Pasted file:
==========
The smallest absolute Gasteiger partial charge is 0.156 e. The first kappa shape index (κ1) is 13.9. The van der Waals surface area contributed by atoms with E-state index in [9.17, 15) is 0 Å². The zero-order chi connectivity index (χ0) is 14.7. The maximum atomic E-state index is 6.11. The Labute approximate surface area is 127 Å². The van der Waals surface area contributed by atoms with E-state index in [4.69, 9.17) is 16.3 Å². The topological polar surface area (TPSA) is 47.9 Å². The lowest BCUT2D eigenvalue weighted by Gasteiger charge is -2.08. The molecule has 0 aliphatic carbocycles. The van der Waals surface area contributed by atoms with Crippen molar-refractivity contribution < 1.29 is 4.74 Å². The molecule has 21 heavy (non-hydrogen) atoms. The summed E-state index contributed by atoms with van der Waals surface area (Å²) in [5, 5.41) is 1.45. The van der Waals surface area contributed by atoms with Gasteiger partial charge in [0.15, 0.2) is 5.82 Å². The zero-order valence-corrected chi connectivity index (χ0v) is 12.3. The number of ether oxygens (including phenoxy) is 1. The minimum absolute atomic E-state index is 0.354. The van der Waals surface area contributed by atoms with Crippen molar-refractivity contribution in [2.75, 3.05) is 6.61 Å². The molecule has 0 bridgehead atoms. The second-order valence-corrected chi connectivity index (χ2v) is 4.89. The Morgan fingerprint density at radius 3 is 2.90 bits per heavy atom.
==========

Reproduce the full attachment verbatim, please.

The smallest absolute Gasteiger partial charge is 0.156 e. The first kappa shape index (κ1) is 13.9. The van der Waals surface area contributed by atoms with E-state index in [9.17, 15) is 0 Å². The zero-order chi connectivity index (χ0) is 14.7. The maximum atomic E-state index is 6.11. The Labute approximate surface area is 127 Å². The van der Waals surface area contributed by atoms with E-state index in [4.69, 9.17) is 16.3 Å². The topological polar surface area (TPSA) is 47.9 Å². The lowest BCUT2D eigenvalue weighted by Gasteiger charge is -2.08. The molecule has 0 aliphatic carbocycles. The van der Waals surface area contributed by atoms with Crippen molar-refractivity contribution < 1.29 is 4.74 Å². The molecule has 21 heavy (non-hydrogen) atoms. The summed E-state index contributed by atoms with van der Waals surface area (Å²) in [5, 5.41) is 1.45. The van der Waals surface area contributed by atoms with Gasteiger partial charge in [0.15, 0.2) is 5.82 Å². The zero-order valence-corrected chi connectivity index (χ0v) is 12.3. The number of ether oxygens (including phenoxy) is 1. The minimum absolute atomic E-state index is 0.354. The van der Waals surface area contributed by atoms with Crippen molar-refractivity contribution in [2.75, 3.05) is 6.61 Å². The molecule has 0 bridgehead atoms. The second-order valence-corrected chi connectivity index (χ2v) is 4.89. The Morgan fingerprint density at radius 3 is 2.90 bits per heavy atom.